This might seem like a bad omen, but Stone and Parker said everyone had their “line” they didn’t think was funny, citing “Mr. Hanky the Christmas poo” as a prime example that producer Brian Graden hated. He straight up told the guys, “I’m not going to be involved in a show about talking sh*t.” The same sort of thing happened with the Kenny gag, with Herzog also saying in the basic interview:

I can just see the looks on their faces, their faces are just dropping, they’re looking at me like I have three heads. I’m like, ‘Yeah, sure.’

In both cases, the men caved and the concepts made it onto the show by the time it hit the TV schedule.

Thank goodness Herzog didn’t double down, as Kenny’s deaths went on to have an incredibly successful run on South Park. For the first five seasons of the sitcom, the show found new and inventive ways to kill off the character during each new episode. Theories were spawned about why Kenny died so often on the show, and the comedy actually addressed this years and years later, saying the character has a great power and a great curse. It's because his parents were part of Cthulhu cult and ended up making a deal that affects his ability to stay alive, and to stay dead each time he dies.

So, thank Mr. and Mrs. McCormick.

The Story Behind South Park Killing Kenny Off, And Why The Show Doesn’t Do It As Much Anymore (4)

Kenny Officially Died Back In 2001, But Has The Show Killed Him Off In Recent Years?

The creators ultimately chose to kill Kenny off for good in one of the best South Park episodes to date, aptly titled “Kenny Dies.” That 2001 episode featured Stan getting upset as his pal dealt with muscular dystrophy in a sendoff worthy of the popular character.

In the past, Matt Stone has called Kenny “such a prop,” noting in a Maclean’s article that “he can’t really talk,” and at the time the gag was coming to an end, the duo was even more vociferous about ending the long-running bit. Stone hypothesized fans hadn’t even paid attention to the change, though I think it’s safe to say they had noticed, telling Knoxville News (via Page Six) at the time:

I think a lot of people probably haven’t noticed. I couldn’t care less. I am so sick of that character.

He also said that once the episode was written, and Kenny was given a drawn out and sometimes emotional sendoff, it was an “easy” “decision” to wash their hands of this viral idea they'd created.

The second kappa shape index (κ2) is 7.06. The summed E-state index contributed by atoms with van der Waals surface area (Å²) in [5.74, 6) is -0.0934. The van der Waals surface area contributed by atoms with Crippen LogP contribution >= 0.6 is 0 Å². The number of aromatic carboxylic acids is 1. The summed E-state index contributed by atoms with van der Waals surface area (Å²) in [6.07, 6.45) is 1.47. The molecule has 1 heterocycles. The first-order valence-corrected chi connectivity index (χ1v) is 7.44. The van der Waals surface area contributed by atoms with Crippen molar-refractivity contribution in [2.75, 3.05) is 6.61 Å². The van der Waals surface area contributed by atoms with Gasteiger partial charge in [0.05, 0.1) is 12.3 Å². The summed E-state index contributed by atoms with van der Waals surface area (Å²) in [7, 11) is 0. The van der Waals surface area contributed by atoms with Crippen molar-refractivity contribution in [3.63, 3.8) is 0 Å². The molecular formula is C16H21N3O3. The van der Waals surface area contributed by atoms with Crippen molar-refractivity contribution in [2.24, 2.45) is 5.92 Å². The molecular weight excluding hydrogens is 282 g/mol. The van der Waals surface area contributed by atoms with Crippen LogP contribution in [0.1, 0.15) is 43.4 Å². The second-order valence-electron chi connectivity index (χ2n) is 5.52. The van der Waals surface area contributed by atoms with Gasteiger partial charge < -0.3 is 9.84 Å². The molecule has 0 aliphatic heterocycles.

After that [episode], we said, ‘Why doesn’t he just stay dead?’ And it was like, ‘OK, let’s just do that.’ It was that easy of a decision.

No love lost there.

Still, the character eventually came back on the series and has died a few handfuls of times since “Kenny Dies” officially marked a wrap on that weekly storyline. Probably the best example of this is the well-reviewed “South Park: The Pandemic” special. During that multi-episode arc, Kenny had been researching COVID-19 and had left instructions for his pals in the event of his death, which obviously happened, this time due to a new COVID-19 variant. Kenny had also been researching time travel and the follow-up to this episode “Post Covid-The Return of Covid” explored the younger pals forgiving each other and returning to the past where Kenny was still alive.

Kenny also died in the 2023 special “Joining the Panderverse.” So it’s not a gag that has died off completely as South Park has continued to make controversial episodes. In sum total, Kenny has reportedly died more than 120 times. Between there being 13 episodes in Season 1, 18 episodes in Season 2, 17 episodes in Season 3, 17 episodes in Season 4, and “Kenny Dies” being the 13th episodes in Season 5, there's a sum total of 78 episodes for Kenny to die in during the first five seasons alone.

It's been a long road for one joke, but even if it's old hat at this point, and even if it drives its creators nuts, it's also one of South Park's most enduring legacies.

The Story Behind South Park Killing Kenny Off, And Why The Show Doesn’t Do It As Much Anymore (5)

Jessica Rawden

Managing Editor

Jessica Rawden is Managing Editor at CinemaBlend. She’s been kicking out news stories since 2007 and joined the full-time staff in 2014. She oversees news content, hiring and training for the site, and her areas of expertise include theme parks, rom-coms, Hallmark (particularly Christmas movie season), reality TV, celebrity interviews and primetime. She loves a good animated movie. Jessica has a Masters in Library Science degree from Indiana University, and used to be found behind a reference desk most definitely not shushing people. She now uses those skills in researching and tracking down information in very different ways.